[quote=Shibboleth]I am not totally understanding your question but here goes…
Of course catholic and Catholic are two different things. I think some people posting either missed this or are unaware of the difference. Small ‘c’ catholic stands for the universal Church of all believers that are Baptized in the name of the Father, Son, and Holy spirit and abide by all that is included in that Apostles Creed. Big ‘C’ Catholic is common name for the Roman Catholic Church.
The Catholic faith is such that the only True Church is the Catholic Church and all others are incorrect even though they indeed contain Christians.
The protestant denominations view is such that all churches belong on the catholic church – we are subdivisions if you will of the same one holy, catholic, and apostolic church. As the original poster stated the Catholic church is just one more subdivision of the church of all believers. Once you realize this distinction you become utterly aware of the fact that the argument of 30,000 denominations is silly to a Protestant. We may have 30,000 subdivisions in the catholic church but the Catholic Church is also one of them. I guess that makes it 30,001.
Sixteen centuries of Christianity separate these two definitions. St. Paul’s letters are full of admonitions to maintain unity. Christ’s prayer was “that all may be one” (John 17). When St. Ignatius of Antioch, was being taken to the Coliseum under Roman guard to be thrown to the lions for his Faith in 107 AD, he wrote to the Smyrnaeans: “Where Jesus Christ is, there is the Catholic Church.” He considered only those “within the sanctuary,” obedient to the bishop as to the Apostles, sharing the same Eucharist, to be “the Catholic Church.”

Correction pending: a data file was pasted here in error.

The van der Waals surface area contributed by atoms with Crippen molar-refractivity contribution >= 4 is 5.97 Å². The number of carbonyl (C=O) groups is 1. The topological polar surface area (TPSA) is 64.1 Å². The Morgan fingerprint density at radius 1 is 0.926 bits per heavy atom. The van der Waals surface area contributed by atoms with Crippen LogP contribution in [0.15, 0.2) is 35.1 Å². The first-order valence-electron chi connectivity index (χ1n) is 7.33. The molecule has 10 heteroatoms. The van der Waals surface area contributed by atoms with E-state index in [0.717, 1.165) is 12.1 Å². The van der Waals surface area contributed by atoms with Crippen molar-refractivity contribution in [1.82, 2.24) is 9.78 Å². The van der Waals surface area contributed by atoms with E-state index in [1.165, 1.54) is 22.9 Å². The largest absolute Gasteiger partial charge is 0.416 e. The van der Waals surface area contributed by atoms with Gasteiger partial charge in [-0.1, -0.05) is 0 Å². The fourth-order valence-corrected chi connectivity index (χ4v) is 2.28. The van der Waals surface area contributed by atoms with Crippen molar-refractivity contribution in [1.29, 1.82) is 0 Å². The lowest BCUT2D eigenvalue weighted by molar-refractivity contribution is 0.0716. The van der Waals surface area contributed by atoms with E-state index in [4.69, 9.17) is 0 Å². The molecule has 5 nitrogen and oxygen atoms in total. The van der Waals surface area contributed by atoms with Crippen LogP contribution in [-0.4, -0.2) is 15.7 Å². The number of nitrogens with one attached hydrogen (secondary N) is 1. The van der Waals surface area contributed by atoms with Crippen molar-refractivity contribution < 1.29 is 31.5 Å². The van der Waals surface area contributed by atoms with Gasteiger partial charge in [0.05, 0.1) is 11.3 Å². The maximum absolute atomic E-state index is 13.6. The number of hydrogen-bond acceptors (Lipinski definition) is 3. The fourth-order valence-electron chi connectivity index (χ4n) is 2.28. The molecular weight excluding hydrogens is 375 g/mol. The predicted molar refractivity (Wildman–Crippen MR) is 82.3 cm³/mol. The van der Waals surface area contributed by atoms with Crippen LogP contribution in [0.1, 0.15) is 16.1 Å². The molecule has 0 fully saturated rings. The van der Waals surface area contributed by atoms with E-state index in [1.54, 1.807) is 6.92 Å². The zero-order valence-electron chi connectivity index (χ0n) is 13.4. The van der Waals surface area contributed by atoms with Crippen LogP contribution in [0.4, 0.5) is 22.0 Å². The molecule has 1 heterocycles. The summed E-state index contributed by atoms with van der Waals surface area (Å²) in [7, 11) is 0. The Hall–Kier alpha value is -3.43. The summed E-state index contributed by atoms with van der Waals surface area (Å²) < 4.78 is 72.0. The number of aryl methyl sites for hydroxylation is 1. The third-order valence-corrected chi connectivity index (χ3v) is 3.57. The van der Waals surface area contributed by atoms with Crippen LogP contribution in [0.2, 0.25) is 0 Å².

To the Trallians, Ignatius wrote: ". . .cling inseparably to God Jesus Christ, to the bishop, and to the precepts of the Apostles…do nothing without your bishop, but be subject also to the presbytery (priests). To the Ephesians, he wrote: “Let no one deceive himself: unless a man is within the sanctuary [the Church], he has to go with the Bread of God [the Eucharist]. . . one should look upon the bishop as upon the Lord Himself.” He urges, “continue in your flawless unity, that you may at all times have a share in God.” Ignatius wrote to Polycarp, Catholic bishop of Smyrna, “Be concerned about unity, the greatest blessing.”
The Apostles and their disciples meant one thing when they spoke of the Catholic Church, and Protestants mean quite another. A new definition of ‘church’ and of “catholic” was invented in the 16th century to accommodate the myriad of conflicting and competing ecclesiastical communities that developed, based on the doctrine of “Sola Scriptura.”
Christ founded only one Church. He called it simply “the Church” or “My Church.” It was unique and needed no other name. The Apostles and/or their disciples called it “Catholic” to distinguish it from the heresies that had begun to develop by the time the NT was written. There were those inside the Catholic Church – the orthodox (right) believers – and the heretics outside.
The Catholic Church is not a denomination. She is the nomination from which all other ecclesiastical communities calling themselves “churches” ultimately denominated.